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Civics Lesson IRL: How High School Students in One D.C. Suburb Lobbied Their City Council to Lower the Voting Age to 16

By Mark Keierleber | January 17, 2018

In most parts of the country, teenagers learn about the legislative process in civics class. When it comes to selecting those who make the policies that affect them, however, young people usually have to wait until they’re 18 to elect anyone from school board member to president.

But in Greenbelt, Maryland, that’s no longer the case. In this Washington, D.C., suburb, the city council just approved a measure that allows 16- and 17-year-olds to cast ballots in local elections. That change, which was approved last week and goes into effect in February, can be attributed to one group of local constituents: Greenbelt teens.

Not only does the new rule allow teens to better engage in local decision-making, proponents say, it could also encourage youth to place a higher value on civic education.

“I think it’s pretty exciting to be in the forefront” of the youth voting rights movement, Eleanor Roosevelt High School senior Ema Smith told The 74. Smith is chair of Greenbelt’s Youth Advisory Committee, which encouraged city officials to make the change. She said she hopes other cities across the country follow Greenbelt’s lead. “You go to school and you learn, ‘Oh, people vote for presidents,’ but how do you register to vote? How do you figure out where your local polling place is? Those are theoretically not very hard, but actually doing something can be a lot more valuable learning-wise than reading about it.”

Unlike most states, Maryland permits city councils to change local voting laws. In fact, in 2013 neighboring city Takoma Park became the first city in the U.S. to change its charter to grant 16- and 17-year-olds voting rights. Hyattsville, another Washington, D.C., suburb in Maryland, followed suit in 2015. Greenbelt will become the largest city in the country with such laws on the books.

Still, Greenbelt teens worked for about three years before declaring victory last week. At first, most adults in the city balked at the idea. In 2015, a community survey found a whopping 77 percent of residents 18 and older opposed lowering the voting age. Last year, the city council rejected the proposal and asked voters to weigh in through a referendum on the ballot, designed to advise future council decisions. To bolster their case, Smith said, teens passed out brochures at city council election debates and forums.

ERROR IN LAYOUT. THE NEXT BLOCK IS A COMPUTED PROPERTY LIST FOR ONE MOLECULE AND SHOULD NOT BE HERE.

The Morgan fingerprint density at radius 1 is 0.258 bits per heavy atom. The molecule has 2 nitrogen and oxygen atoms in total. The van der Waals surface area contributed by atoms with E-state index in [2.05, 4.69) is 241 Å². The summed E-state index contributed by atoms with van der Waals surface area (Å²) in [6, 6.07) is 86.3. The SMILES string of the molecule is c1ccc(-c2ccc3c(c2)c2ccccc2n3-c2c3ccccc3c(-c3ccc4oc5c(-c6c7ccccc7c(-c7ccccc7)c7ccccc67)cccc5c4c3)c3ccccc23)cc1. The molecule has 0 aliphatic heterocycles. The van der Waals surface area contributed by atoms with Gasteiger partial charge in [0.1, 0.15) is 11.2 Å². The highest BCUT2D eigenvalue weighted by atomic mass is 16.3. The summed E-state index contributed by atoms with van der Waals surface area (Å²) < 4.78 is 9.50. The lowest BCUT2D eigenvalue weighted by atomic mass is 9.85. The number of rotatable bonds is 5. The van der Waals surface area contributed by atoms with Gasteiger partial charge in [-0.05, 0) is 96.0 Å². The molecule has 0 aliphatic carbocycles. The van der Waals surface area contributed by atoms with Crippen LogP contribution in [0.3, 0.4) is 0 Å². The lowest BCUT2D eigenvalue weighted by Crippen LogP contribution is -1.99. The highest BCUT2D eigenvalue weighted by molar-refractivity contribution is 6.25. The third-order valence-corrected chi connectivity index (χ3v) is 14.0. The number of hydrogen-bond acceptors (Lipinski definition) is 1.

Jeremy Tuthill anad Julia Sharapi campaign with Greenbelt’s Youth Advisory Committee to change the local voting age to 16. (Photo credit: Ema Smith)

Their efforts worked. In November, Greenbelt residents passed the referendum with 53 percent of the vote. The city council made the change official at its meeting last week.

“I’m thrilled that the city council went ahead and made the 16-year-old voting age official in Greenbelt. I think all the credit for the victory here really goes to young people in Greenbelt who led the way,” said Brandon Klugman, campaign manager for Vote16 USA, which began helping Greenbelt teens with advocacy efforts last year. Vote16 USA is a youth-voting-rights initiative by Generation Citizen, a nonprofit that promotes youth civic engagement through “action-oriented civics education.” “Really what this shows in Greenbelt, as we’ve seen in other places as well, is that this is a viable idea, and it’s one where young people can effectively change public opinion when they educate folks on it,” Klugman said.

Beyond efforts in Greenbelt, Vote16 USA is working to lower the local voting age in Washington, D.C.; Boulder, Colorado; and San Francisco. In 2016, the group helped land a youth-voting-rights ballot initiative in San Francisco, though that effort failed with 46 percent of the vote. Though a smaller victory, residents in neighboring Berkeley passed a ballot initiative that allows 16-year-olds to vote in Berkeley Unified School District Board of Directors elections. The group plans to try again in San Francisco in 2020, Klugman said.

In its efforts to push youth voting rights, Generation Citizen cites the fact that less than a quarter of U.S. eighth-graders score proficient in civics on the National Assessment of Education Progress.

For Greenbelt’s Smith, who plans to study physics in college next year, the lessons learned through voting could benefit young people long after they graduate high school. Citing low voter turnout among registered voters between 18 and 25, she said the lower voting age will give young people an opportunity to learn how to vote before they go off to college.

“If you start that while you’re still living with your parents, you go with them to your polling place and vote, then that’s a habit,” she said. “You’re registered, you know how to vote because you’ve done it before, and it makes it easier to vote later on. I think that’s really important.”

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